[Marxism] Monthly Review and China's position in the world

Lueko Willms l.willms at jpberlin.de
Mon Jul 26 14:05:45 MDT 2004

.     Am  24.07.04
 schrieb  cuibono at rcip.com (DHE)
      in  001701c471ac$c3d75800$b5a71345 at oemcomputer
   ueber  [Marxism] Monthly Review summer dbl issue

c> It seems a little anomalous that with all the discussion of "failed
c> revolutions" on this list, no one (unless I missed something?) has
c> commented on the July-August issue of MR devoted to the question "What
c> happened to China's socialism", featuring a monograph-length article
c> "China & Socialism: Market Reforms and Class Struggle", by Martin
c> Hart-Landsberg & Paul Burkett.

   Well I for my part have never seen a single copy of this magazine.

c> Anybody who still parrots nonsense like "We must defend Socialist
c> China" needs to confront this in-depth demolition of the fairy tales.

   I'm not so much interested in "isms" of any kind.

   I just observe that China is making gigantic leaps forward in the  
development of its productive forces, and does this as an independent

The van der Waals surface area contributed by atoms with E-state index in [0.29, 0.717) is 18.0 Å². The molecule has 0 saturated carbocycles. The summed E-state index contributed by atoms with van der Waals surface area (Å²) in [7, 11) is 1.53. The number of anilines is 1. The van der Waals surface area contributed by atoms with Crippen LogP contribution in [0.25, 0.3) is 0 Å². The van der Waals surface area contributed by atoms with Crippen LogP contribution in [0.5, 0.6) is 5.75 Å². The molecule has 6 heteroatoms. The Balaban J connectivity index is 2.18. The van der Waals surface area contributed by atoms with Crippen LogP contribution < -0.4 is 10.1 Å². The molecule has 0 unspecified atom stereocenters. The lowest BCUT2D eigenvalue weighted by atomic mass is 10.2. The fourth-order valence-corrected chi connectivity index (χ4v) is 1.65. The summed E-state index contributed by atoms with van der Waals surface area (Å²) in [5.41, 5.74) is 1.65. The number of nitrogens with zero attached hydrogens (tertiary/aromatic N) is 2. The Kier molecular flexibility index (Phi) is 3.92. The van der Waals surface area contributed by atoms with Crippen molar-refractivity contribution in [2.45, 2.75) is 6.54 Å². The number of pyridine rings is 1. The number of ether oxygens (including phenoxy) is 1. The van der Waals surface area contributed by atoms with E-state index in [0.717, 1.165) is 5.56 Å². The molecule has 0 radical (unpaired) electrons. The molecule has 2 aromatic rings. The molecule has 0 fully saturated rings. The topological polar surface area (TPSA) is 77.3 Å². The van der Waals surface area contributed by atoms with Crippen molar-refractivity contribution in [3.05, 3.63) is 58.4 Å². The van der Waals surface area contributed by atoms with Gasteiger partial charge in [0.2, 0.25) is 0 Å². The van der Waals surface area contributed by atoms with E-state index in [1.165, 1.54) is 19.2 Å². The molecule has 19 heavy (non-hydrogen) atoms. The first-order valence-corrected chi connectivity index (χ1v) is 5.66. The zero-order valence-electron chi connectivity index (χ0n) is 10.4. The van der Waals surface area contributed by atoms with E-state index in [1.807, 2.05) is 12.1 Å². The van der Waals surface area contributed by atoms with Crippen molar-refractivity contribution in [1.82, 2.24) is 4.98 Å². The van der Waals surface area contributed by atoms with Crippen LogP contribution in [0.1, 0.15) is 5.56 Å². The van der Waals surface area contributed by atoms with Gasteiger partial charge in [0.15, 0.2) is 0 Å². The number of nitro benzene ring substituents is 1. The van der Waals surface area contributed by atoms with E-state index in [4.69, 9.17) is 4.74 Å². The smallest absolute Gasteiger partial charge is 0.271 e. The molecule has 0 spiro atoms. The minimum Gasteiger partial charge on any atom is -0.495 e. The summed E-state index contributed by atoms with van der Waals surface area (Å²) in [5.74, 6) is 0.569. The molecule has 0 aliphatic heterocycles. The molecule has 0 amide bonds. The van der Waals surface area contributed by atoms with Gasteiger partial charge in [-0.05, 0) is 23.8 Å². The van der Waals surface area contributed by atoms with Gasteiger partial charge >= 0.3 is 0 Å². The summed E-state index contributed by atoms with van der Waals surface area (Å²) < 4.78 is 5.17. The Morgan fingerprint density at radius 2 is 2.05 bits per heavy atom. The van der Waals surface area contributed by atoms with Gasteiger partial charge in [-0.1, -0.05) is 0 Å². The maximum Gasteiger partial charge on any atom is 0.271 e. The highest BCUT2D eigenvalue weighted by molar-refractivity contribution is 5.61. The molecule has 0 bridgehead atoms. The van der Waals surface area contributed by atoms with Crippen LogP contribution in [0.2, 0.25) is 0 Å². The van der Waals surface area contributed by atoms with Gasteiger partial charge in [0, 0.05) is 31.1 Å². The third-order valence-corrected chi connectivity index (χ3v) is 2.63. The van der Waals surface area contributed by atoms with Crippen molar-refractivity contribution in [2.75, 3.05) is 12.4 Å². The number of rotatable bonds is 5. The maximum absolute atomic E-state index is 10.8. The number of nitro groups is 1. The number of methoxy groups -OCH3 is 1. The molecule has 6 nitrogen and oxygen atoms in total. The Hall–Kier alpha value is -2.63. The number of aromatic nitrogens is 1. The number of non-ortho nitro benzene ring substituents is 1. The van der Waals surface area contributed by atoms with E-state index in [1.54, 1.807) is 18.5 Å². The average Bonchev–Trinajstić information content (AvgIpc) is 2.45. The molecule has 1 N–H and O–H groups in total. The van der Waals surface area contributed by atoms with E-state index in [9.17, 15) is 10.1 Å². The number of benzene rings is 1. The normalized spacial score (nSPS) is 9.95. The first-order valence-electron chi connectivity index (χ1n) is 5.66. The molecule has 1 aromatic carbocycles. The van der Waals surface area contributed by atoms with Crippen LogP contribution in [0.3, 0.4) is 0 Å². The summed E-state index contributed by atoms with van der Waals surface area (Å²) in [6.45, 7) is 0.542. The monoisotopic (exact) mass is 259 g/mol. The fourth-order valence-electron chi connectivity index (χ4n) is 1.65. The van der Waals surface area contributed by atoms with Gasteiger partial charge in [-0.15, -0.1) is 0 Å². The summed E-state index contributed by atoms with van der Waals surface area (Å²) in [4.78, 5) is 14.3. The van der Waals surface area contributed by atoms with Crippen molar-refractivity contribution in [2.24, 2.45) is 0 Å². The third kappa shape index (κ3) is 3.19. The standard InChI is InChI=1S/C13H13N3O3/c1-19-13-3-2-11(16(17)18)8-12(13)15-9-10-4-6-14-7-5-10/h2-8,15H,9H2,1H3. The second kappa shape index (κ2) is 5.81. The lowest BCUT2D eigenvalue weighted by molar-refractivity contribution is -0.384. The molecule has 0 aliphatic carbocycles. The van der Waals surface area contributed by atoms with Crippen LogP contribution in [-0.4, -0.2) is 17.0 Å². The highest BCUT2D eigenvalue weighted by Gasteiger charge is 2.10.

player on the (capitalist) world market.

   This is possible, in my view, only because of the gigantic  
revolution from 1949-1953 which took China out of the direct rule and  
exploitation of all imperialist powers, which had fought for one and a  
half centuries to get all of China in their hands -- starting with the  
English Opium Wars, which broke away Hong Kong and forced China's  
bordes open to the opium production in the British colonies, over the  
'Boxer revolt' at the beginning of the 20th century, until the  
Japanese invasion and the US war to grab the whole Pacific Ocean and  
all of China.

   This revolution assured China's independance and national unity.  
Whatever the quite often treacherous policy of its leadership, it was  
quite an important factor for the liberation struggles of colonies in  
Asia and Africa.

   Based on these achievements, China is now making big strides to  
take up the place in world production and consumption which it is due.

   I'm very satisfied to see this.

   That this development is coupled with the increase of great social   
inequalities within China, is another question, which the Chinese  
themselves will have to settle.

Lüko Willms
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